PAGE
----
The 'right' not to know

Journal of Medicine and Philosophy 9 (3):301-312 (1984)
There is a common view in medical ethics that the patient's right to be informed entails, as well, a correlative right not to be informed, i.e., to waive one's right to information. This paper argues, from a consideration of the concept of autonomy as the foundation for rights, that there can be no such ‘right’ to refuse relevant information, and that the claims for such a right are inconsistent with both deontological and utilitarian ethics. Further, the right to be informed is shown to be a mandatory right (though not a welfare right); persons are thus seen to have both a right and a duty to be informed. Finally, the consequences of this view are addressed: since the way in which we conceptualize our problems tends to determine the actions we take to resolve them, it is important properly to conceptualize patients' requests not to be informed. There may be many reasons for acting in accord with such a request, but it is a mistake to conceptualize one's act as ‘respecting a right possessed by persons’. Keywords: medical ethics, informed consent, autonomy, information-waivers, rights, obligations CiteULike Connotea What's this?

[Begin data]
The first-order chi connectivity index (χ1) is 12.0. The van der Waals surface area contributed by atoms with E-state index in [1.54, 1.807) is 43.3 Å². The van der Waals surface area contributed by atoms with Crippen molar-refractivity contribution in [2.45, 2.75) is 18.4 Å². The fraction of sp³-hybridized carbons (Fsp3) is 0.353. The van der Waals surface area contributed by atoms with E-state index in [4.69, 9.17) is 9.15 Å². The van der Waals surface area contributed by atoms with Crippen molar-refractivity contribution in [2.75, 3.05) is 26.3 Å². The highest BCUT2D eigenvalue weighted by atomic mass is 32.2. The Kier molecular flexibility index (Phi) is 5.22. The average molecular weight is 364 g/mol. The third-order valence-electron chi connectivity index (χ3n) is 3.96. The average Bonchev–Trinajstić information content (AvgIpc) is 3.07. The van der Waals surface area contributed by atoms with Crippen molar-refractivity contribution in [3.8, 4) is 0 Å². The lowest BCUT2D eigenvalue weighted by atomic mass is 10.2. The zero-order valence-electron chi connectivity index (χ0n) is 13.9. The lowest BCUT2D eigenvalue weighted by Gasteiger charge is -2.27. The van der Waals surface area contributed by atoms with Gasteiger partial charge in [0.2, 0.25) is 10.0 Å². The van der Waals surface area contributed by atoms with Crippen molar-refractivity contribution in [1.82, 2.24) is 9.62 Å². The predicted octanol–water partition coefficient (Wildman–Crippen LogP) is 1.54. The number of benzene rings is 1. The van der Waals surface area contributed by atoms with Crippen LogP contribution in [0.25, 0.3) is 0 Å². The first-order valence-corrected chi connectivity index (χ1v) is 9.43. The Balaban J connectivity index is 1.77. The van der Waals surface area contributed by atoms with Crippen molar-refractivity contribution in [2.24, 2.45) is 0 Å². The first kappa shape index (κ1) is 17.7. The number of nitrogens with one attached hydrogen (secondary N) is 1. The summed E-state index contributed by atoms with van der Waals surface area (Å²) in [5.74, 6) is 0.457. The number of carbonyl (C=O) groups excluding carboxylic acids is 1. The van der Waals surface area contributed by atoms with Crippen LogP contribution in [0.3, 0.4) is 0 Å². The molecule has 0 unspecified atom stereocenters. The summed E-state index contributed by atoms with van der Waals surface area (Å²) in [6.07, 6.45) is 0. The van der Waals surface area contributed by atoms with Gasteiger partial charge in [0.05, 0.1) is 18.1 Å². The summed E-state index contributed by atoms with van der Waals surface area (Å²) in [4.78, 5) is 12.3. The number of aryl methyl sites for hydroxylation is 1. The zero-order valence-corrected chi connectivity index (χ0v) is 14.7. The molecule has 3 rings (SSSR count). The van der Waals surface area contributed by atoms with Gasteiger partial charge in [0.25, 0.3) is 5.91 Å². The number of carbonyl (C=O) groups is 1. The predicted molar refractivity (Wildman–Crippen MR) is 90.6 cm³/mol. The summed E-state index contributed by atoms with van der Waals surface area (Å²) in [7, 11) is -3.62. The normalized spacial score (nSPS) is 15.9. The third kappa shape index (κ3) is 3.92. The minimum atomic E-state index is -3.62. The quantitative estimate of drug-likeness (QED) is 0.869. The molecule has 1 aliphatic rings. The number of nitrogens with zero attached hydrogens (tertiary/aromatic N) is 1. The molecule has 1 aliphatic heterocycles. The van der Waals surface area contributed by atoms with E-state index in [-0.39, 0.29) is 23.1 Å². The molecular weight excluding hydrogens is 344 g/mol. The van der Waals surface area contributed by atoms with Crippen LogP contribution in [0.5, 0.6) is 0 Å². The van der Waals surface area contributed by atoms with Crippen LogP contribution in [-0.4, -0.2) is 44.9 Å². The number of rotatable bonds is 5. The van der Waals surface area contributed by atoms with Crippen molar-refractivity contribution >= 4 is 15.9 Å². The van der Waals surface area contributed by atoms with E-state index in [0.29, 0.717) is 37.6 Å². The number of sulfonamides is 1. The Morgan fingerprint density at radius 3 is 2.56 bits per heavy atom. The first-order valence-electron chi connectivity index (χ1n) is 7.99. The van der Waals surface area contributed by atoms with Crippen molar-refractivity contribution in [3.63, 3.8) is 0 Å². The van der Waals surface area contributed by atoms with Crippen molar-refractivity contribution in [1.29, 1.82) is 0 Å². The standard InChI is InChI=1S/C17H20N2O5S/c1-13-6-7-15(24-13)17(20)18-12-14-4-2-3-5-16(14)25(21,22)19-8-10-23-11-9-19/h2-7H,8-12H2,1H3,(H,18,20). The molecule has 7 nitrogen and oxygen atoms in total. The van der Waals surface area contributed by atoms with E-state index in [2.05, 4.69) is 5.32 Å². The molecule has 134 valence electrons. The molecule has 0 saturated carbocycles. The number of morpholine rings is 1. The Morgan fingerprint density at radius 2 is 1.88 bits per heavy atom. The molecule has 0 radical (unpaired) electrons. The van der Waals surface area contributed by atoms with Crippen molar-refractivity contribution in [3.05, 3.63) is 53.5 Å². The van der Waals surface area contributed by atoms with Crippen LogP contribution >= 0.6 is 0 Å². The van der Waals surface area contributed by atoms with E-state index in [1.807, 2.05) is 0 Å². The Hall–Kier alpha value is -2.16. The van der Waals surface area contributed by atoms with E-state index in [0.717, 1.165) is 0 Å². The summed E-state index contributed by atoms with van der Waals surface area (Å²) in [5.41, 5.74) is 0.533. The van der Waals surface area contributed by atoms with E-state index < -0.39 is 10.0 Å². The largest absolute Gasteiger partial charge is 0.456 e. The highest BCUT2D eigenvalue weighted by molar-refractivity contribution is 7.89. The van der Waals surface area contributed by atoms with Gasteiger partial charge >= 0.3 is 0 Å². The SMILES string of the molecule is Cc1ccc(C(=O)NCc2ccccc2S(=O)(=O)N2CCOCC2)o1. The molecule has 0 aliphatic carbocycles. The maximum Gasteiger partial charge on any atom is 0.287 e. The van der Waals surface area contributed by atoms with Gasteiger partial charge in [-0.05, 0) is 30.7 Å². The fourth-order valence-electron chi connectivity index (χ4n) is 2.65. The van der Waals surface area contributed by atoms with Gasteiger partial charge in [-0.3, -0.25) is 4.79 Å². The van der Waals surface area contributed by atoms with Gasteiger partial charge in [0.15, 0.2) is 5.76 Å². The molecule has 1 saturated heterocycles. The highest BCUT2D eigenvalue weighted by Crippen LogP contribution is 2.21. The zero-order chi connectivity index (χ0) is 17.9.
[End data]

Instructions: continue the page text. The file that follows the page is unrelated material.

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DOI 10.1093/jmp/9.3.301
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Vilhjálmur Árnason (2011). Database Research: Public and Private Interests. Cambridge Quarterly of Healthcare Ethics 20 (04):563-571.

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